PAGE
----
It is possible that mixing COVID-19 vaccines will boost immunity

It is possible that mixing COVID-19 vaccines will boost immunity ...

Since the first COVID-19 vaccines became available late last year, supply shortages and limited access resulted in some governments adopting controversial strategies, such as delaying second doses beyond the recommended manufacturing guidelines, as well as mixing the first and second dose of different COVID New, preliminary data from emerging clinical studies, as well as rising concerns over the very rare risk of blood clot linked to the Oxford-AstraZeneca vaccine, suggest that these strategies may be working. The pre-print results from a clinical trial in Spain suggest that taking two different doses of the COVID-19 vaccine may result in better protection. The trial involved 663 people and was led by the Carlos III Health Institute in Madrid. The first dose of the COVID-19 vaccine was given to all participants, and it uses an adenoviruses to deliver the vaccine to the body. n an interview with CTV News, the professor of immunology at the University of Toronto said that they only have the media reports, not the actual data. For several hundred people who had the AstraZeneca vaccine as a first dose, and then were given the Pfizer vaccine as a second dose, they got a very good boost in immune response. It can only be partially explained why this happens. One hypothesis is that the two vaccines might cause different parts of the immune system to respond in different ways, resulting in a stronger, long-term response. Watts said that it was a good idea to switch because the immune system doesn't recognize the nanoparticles. It doesn't surprise me that they got a very good response. It is important to note that the study still needs to undergo a formal peer review, but encouragingly, the data from the UK study published in The Lancet earlier this month suggests that receiving your second dose of the vaccine from a different brand than the first one. This boost was not completely unexpected, as it is actually roots in decades of science. In a study published by researchers at the Nation Institute for Food and Drug Control in China, immune system boost was observed in mice who had first received adenoviruses vectored vaccines followed by a second dose with an mRNA vaccine. When the vaccine order was reversed, the same improvement in the T cell response was not observed. The Spanish study has some limitations, such as a lack of comparative data between individuals who had received both doses of the vaccine as well as those who had received two doses of the vaccine, the study's control group had simply not. The team was careful to note that the study doesn't provide evidence that mixing vaccines is a better option than administering them as they were designed, and that the results don't say that mixing vaccines is a better option than administering them. For now, answering questions with regards to safety in an evolving situation is a priority, but larger studies are required to make these conclusions."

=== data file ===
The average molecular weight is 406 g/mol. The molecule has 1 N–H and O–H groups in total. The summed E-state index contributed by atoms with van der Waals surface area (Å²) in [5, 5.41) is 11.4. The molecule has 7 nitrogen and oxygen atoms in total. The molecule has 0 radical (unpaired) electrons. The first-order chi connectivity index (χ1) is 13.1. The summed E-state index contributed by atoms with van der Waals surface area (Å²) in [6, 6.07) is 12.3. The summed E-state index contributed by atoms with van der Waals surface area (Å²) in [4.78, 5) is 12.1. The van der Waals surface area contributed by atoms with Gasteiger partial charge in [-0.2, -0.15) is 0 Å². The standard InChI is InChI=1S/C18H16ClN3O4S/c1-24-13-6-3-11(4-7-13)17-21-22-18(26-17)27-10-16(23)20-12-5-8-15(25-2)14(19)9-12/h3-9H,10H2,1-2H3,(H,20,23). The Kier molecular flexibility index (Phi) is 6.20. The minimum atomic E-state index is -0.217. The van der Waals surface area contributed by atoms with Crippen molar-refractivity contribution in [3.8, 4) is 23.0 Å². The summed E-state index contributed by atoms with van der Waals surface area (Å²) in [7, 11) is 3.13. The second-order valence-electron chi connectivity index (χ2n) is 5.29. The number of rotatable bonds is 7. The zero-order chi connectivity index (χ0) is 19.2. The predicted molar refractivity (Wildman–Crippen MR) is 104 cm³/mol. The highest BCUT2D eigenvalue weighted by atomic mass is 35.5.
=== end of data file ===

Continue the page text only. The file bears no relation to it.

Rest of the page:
You may also like: